My understanding of God is very similar to my understanding of an electron. The Bible uses the same technique to help us build our understanding of God. It tells us that God is not flesh and blood (Matthew 16:17) and that God is not a man (Numbers 23:19). The Bible also tells us that God cannot be seen by human eyes (1 John 4:12). We know that we are created in God's image (Genesis 1:27), but we also know that it is not our bodies that are in God's image but our spiritual makeup. John 4:24 tells us that God is a Spirit. It is clear that what separates us from the animal world is our creative capacity in art and music, our worship, our ability to feel guilt and sympathy, and our capacity to love unselfishly (1 John 4:8, 16). We know that God created time and the beginning and that he exists outside of time (Psalm 90:4; 102:27; 1 Corinthians 2:7; 2 Peter 3:8; Revelation 22:13).
Do I totally understand all there is to know about electrons because I know some of their properties? The answer is obviously “no.” Science has found particles that explain what causes charge and mass. I know enough about electrons to teach chemistry and to work on processes where the control of electrons is essential. I also know that there are dimensions beyond our own that give us a hint of a fuller understanding of electrons in the future. Scientists have never seen an electron, but they use the properties of electrons to create electronic equipment and understand chemical processes.
Do I understand all there is to know about God because I know some of his properties? Certainly not. But what I do know allows me to have confidence in praying to him and living my life in a way that reflects my understanding of God. I sense God's presence in those morning hours when I plan my day and talk to God about my concerns for those people and things I love.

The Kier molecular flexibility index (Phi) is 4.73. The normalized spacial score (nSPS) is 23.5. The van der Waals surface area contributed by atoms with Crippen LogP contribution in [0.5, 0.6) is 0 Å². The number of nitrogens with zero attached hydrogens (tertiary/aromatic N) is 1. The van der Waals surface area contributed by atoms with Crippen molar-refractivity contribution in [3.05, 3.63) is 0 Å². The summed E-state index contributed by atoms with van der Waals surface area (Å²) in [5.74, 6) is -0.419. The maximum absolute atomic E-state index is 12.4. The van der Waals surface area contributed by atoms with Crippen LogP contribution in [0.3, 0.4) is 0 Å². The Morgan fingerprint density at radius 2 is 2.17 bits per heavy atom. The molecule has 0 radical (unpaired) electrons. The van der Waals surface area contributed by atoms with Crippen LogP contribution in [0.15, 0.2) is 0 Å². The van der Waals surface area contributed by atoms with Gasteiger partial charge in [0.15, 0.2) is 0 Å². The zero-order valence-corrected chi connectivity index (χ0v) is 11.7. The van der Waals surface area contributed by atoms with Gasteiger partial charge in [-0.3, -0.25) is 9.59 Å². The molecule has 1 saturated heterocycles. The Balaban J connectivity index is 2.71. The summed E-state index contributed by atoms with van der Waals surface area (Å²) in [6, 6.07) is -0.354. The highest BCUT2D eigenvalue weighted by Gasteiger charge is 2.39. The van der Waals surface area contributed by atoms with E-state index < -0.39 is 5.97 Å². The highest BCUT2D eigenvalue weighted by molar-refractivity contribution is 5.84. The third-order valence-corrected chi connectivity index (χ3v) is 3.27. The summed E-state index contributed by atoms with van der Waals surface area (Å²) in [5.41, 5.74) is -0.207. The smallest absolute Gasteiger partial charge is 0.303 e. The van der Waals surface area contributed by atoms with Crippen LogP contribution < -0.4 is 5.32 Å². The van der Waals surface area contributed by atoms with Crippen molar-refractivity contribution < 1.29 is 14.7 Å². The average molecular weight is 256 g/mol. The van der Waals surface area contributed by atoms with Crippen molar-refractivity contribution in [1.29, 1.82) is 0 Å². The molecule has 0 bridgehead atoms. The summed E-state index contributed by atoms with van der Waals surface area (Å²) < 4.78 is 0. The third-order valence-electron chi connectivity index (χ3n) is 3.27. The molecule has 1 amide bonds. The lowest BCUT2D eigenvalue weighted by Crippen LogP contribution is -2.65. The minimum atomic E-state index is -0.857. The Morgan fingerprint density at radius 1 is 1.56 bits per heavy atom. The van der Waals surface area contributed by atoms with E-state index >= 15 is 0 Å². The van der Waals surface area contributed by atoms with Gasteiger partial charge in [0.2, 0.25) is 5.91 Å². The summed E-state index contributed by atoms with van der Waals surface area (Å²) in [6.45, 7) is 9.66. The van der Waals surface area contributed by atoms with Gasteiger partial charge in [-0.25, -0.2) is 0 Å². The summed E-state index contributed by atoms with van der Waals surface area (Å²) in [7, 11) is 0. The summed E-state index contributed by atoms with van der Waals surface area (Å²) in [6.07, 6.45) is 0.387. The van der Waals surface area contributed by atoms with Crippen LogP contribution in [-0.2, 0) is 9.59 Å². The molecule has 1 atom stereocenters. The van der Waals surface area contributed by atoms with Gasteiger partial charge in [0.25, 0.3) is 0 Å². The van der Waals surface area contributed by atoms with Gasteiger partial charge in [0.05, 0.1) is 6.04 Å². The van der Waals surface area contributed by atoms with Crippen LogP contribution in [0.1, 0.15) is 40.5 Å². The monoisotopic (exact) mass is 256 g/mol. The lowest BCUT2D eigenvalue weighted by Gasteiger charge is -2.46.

One of the many things that science and the Bible agree on is the fact that our existence is not eternal. Built into the cosmos is the second law of thermodynamics, which tells us that the cosmos is moving toward a condition of disorder called entropy. As we watch stars and galaxies on the NASA site, we see that all stars die and take their planets with them. There is no doubt that the cosmos is not eternal.
The Bible agrees with this assessment, telling us that “The heavens will disappear with a roar; the elements will be destroyed by fire, and the earth and everything in it will be laid bare” (2 Peter 3:10 NIV 1984). Science cannot tell us anything about what happens to us when the three-dimensional world we live in is dissolved. The Bible assures us that time will end and that we will enter a dimension in which not only does time not exist, but all the negatives that depend on time will also cease to exist. There will be no more tears, sorrow, crying, or pain when our existence in this three-dimensional world ends.
Revelation 21 tells us there will be a new heaven and a new earth, and all things will be made new. In 1 Corinthians 15:40-57, Paul tells us that our bodies will be changed. Those verses also describe our present physical properties and the changes that will make all we endure here become a distant memory.
Cover : https://apod.nasa.gov/apod/ap200830.html — NASA, ESA and Jesús Maíz Apellániz (IAA, Spain); Acknowledgement: Davide De Martin (ESA/Hubble)
© NASA images. Image from Big Stock.com
© Strangelet. Image from Big Stock.com
© maxxyustas. Image from Big Stock.com
© chaoss. Image from BigStock.com.
© denbelitsky. Image from Big Stock.com.
Scripture links/references are from BibleGateway.com. Unhighlighted scriptures can be looked up at their website.